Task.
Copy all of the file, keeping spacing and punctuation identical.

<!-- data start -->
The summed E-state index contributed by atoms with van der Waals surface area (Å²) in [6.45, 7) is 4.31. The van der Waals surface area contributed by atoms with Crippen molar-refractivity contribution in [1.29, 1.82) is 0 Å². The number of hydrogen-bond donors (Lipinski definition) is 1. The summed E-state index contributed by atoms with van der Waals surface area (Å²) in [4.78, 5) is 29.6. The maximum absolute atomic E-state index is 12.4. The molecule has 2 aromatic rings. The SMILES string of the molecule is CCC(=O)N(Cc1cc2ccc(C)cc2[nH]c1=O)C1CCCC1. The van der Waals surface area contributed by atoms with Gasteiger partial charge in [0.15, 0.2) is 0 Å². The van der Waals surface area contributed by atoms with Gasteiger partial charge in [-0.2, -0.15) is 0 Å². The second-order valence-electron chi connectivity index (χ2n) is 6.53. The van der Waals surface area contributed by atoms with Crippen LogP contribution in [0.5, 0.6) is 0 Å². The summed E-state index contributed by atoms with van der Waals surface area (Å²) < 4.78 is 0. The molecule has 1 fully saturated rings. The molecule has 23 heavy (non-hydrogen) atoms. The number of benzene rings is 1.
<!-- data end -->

The summed E-state index contributed by atoms with van der Waals surface area (Å²) in [6.45, 7) is 4.31. The van der Waals surface area contributed by atoms with Crippen molar-refractivity contribution in [1.29, 1.82) is 0 Å². The number of hydrogen-bond donors (Lipinski definition) is 1. The summed E-state index contributed by atoms with van der Waals surface area (Å²) in [4.78, 5) is 29.6. The maximum absolute atomic E-state index is 12.4. The molecule has 2 aromatic rings. The SMILES string of the molecule is CCC(=O)N(Cc1cc2ccc(C)cc2[nH]c1=O)C1CCCC1. The van der Waals surface area contributed by atoms with Gasteiger partial charge in [0.15, 0.2) is 0 Å². The van der Waals surface area contributed by atoms with Gasteiger partial charge in [-0.2, -0.15) is 0 Å². The second-order valence-electron chi connectivity index (χ2n) is 6.53. The van der Waals surface area contributed by atoms with Crippen LogP contribution in [0.5, 0.6) is 0 Å². The summed E-state index contributed by atoms with van der Waals surface area (Å²) < 4.78 is 0. The molecule has 1 fully saturated rings. The molecule has 23 heavy (non-hydrogen) atoms. The number of benzene rings is 1.